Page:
DUMBO, an acronym for Down Under the Manhattan Bridge Overpass, is ones of Brooklyn’s most fashion-forward, trendy neighborhoods.

DUMBO encompasses the area between the Manhattan and Brooklyn Bridges, and the area east of the Manhattan Bridge to Vinegar Hill. Today, DUMBO is a busy and attractive area that provides incredible views of the Manhattan skyline, as well as a great place to for families, roller-bladers, cyclists, walkers, joggers, tourists and professionals to take a break from the hustle and bustle of the city.

Here, you’ll find the perfect day trip to peruse art galleries, street vendors, coffee shops and restaurants; as well as a beautiful park and playground (and an old-fashioned carousel.) Grab something to eat from one of the many shops or street vendors and enjoy lunch at the park at the end of Main Street for one of the best views of Manhattan.

During the week, all types of food trucks park at the corner of Jay and Water Streets, or at the end of Main Street, for nearby office workers and tourists including Korilla’s Kim Chi Burrito, Domo Taco, Calexico, and Mexico Blvd.

If you are not adventurous enough to try street food or something from New York’s fantastic food trucks, you can stop into Grimaldi’s for packaged food or something from their delicious deli and take-out counter. Shake Shack, Brooklyn Ice Cream Factory, DUMBO Kitchen at the corner of Jay and York, and Jacques Torres at 66 Water Street all offer tasty alternatives. Coffee drinkers can stop by the famous Brooklyn Roasting Company at 25 Jay Street or One Girl Cookies at 33 Main Street. West Elm Market at 50 Washington Street also has great coffee.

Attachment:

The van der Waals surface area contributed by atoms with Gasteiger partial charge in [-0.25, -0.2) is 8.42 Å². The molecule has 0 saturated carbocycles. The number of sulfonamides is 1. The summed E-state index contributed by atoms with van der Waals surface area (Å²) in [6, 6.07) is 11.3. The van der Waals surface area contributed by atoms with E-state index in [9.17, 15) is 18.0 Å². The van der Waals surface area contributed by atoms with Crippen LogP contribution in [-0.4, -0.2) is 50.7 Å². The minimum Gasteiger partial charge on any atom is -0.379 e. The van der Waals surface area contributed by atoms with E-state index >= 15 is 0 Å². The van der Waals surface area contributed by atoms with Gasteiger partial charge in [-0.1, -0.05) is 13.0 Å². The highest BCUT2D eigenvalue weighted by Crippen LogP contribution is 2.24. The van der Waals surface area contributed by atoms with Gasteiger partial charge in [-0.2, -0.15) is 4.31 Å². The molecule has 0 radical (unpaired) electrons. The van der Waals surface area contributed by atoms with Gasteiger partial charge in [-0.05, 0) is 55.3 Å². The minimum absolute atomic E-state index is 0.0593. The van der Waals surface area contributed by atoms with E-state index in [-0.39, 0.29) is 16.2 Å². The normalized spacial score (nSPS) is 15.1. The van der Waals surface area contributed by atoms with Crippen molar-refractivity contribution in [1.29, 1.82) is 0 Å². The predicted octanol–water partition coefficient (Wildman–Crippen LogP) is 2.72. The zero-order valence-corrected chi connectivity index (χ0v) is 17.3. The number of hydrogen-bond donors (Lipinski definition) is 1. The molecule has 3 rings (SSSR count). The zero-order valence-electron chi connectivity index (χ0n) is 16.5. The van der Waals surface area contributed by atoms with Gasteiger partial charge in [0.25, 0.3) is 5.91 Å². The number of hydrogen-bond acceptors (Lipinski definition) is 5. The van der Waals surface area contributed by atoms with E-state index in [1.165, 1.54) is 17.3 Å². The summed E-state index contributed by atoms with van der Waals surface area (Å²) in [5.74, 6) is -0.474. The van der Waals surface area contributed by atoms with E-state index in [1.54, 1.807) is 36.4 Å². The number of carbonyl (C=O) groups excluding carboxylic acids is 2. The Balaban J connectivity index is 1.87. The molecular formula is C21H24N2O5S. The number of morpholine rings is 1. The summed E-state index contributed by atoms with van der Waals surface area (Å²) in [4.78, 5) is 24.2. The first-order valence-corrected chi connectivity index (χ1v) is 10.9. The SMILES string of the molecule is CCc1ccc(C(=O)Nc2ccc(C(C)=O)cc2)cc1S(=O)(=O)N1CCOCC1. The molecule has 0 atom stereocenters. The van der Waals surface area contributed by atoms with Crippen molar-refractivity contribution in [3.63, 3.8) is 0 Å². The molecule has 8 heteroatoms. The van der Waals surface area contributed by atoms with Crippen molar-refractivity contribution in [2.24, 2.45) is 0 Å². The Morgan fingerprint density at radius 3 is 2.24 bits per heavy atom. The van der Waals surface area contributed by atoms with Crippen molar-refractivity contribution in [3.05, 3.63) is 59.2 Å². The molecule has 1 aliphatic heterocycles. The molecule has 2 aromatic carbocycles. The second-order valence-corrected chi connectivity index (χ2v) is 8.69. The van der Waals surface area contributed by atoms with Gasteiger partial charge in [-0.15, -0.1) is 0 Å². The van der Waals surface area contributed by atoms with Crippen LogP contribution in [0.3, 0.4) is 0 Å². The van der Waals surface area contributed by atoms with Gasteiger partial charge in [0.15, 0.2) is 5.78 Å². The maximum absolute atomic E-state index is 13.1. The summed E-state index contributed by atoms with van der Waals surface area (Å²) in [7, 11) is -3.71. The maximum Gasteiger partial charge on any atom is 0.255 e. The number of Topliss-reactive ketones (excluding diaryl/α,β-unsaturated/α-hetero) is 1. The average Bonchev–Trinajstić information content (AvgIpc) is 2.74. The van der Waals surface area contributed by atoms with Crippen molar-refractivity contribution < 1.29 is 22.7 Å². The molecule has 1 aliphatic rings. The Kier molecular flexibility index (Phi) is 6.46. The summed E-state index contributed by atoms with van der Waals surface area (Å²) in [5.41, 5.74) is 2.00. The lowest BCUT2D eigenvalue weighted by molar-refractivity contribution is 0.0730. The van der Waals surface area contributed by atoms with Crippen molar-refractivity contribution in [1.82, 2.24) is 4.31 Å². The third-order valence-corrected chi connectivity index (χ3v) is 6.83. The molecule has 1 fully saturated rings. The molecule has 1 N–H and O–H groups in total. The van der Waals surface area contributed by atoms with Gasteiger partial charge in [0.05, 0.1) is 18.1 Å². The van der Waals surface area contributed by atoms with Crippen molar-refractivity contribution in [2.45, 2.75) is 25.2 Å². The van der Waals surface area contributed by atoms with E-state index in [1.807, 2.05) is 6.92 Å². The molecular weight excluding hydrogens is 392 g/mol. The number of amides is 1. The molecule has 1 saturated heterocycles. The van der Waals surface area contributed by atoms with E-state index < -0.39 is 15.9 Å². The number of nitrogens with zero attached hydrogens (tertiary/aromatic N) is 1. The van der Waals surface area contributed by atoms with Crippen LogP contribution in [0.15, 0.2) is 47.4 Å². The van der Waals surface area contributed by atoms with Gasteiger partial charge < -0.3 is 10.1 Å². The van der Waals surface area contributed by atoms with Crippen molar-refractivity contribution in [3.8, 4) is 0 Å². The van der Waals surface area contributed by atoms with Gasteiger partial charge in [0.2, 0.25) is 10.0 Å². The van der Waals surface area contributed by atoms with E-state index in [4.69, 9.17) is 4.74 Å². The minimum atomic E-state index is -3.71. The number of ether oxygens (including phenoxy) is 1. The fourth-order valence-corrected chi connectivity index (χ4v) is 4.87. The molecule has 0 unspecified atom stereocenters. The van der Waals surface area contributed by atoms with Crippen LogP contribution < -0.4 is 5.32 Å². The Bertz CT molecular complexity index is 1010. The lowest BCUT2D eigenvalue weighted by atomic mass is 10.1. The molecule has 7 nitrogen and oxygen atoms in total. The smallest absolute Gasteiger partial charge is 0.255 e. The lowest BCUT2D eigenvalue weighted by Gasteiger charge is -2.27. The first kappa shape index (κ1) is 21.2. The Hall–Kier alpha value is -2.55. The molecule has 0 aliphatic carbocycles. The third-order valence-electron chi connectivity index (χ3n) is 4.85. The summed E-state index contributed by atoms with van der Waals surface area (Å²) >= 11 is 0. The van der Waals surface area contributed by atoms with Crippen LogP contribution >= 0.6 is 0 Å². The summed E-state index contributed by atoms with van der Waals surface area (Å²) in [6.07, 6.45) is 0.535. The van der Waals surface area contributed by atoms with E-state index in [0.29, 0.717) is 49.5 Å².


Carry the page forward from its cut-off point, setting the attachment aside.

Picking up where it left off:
DUMBO features a number of great shops, galleries, street artists and “look-like” products on sale on Front and Washington Streets, as well as a number of interesting bookstores including Powerhouse Arena at 37 Main Street, PS Bookstore at 76 Front Street, Poetry Bookstore at 126 Front Street (it features a sculpture of Walt Whitman made out of Legos), and Singularity & Co. at 18 Bridge Street.

There are great photo settings on Washington Street where you can position the Manhattan Bridge in the background; however, remember that this is New York and thousands of people walk and drive along Washington Street every day. Try to be aware of others, especially those behind the steering wheel of a bus or truck.

As in most small New York neighborhoods, it is difficult to find parking near DUMBO, so take the train or walk across the bridge to reach this trendy area. When returning to Manhattan after spending a few hours during the day at DUMBO, you can find the Brooklyn Bridge entrance on Washington Street, hidden under the bridge, about 4 blocks from the river. The A train is located on High Street, which is past the bridge entrance and through the bridge park.